Reel Asian Film Festival 2012: Wolf Children Review (Kirk Haviland)

Reel Asian Film Festival 2012

Wolf Children (2012)

Starring the voices of Aoi Miyazaki, Takao Osawa, Haru Kuroki, Momoko Oono, Yukito Nishii and Amon Kabe

Written by Satoko Okudera, Mamoru Hosoda

Directed by Mamoru Hosoda

Considered by many in Japan as the heir apparent to the anime crown currently adorning the master animator Hayao Miyazaki, director Hosoda delivers a fairy tale/fable with a very sophisticated and adult message, Wolf Children. An anime master in his own right, Hosoda shows off classic hand drawn characters on sophisticated backgrounds in a coming of age story with a very worthwhile message at its core. But how will Wolf Children measure up to the classic Miyazaki fare like Princess Mononoke, Ponyo and Spirited Away?

Hana is a nineteen-year-old college student. She meets and falls in love with a man, only to discover he is a direct descendent of the Japanese wolf, able to change between man and wolf at will. The two build a life together and Hana bears two children, a son and daughter named Ame and Yuki. After a tragic accident Hana and the children are left alone, Hana having no idea how to raise the children to deal with their inherited abilities.  She makes a life-altering decision to take her children and move to a rural town and raise them in seclusion. Ame and Yuki suffer growing pains in their new environment, but soon they must make difficult life choices of their own, to lead a life as either a human or a wolf.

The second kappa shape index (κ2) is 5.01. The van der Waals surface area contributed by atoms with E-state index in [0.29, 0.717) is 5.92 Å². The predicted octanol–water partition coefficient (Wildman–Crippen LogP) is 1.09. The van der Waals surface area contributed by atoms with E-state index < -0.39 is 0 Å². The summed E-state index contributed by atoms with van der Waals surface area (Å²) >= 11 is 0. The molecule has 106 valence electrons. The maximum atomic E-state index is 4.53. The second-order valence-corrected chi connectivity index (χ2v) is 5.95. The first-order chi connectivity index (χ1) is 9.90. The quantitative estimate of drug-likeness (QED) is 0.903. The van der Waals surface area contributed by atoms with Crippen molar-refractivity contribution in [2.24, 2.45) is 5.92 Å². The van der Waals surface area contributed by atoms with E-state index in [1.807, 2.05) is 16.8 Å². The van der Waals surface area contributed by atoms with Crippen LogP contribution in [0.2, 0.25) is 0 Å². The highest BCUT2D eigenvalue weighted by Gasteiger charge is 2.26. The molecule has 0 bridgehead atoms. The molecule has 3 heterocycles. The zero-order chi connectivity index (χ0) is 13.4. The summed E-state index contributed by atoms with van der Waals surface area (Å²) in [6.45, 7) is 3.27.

The story and script for Wolf Children is eloquent and moving, and yes I am talking about an anime. The film depicts the trials, tribulations and sacrifices of a single parent, living and raising children completely lost without her soul mate, in a more mature and realistic way than a lot of more established productions could hope for. The children are portrayed as some of the most realistic of that age I have ever seen. Rambunctious, curious, enthusiastic and fiercely stubborn, these children have oodles of personality and jump of the screen.  The story forces the brother and sister to fight and literally claw their way towards adulthood, and while the two take different paths which lead to much tension between them, there is still a love there, just below the surface.

The animation here is fantastic. It’s great to see a fantastically executed hand drawn style in this world dominated by computer generated animation. The backgrounds are part CG and in most cases are breathtaking, photo realistic vistas. But all the characters in front of these pieces of set and scenery are wonderfully animated by hand and the characteristics of them shine through because of this. The setting of the farmhouse where they move is fantastic and shows how even animation can use a setting to enhance storytelling.

A charming and fantastic surprise, Wolf Children is a tale that will enchant and delight audiences of all ages, and it really does it in a smart and funny way. This is a film that stays with you and grows in fondness the more you think upon it. One of the best animated films of the year, Wolf Children is an absolute recommend.

Till Next Time,

Movie Junkie TO

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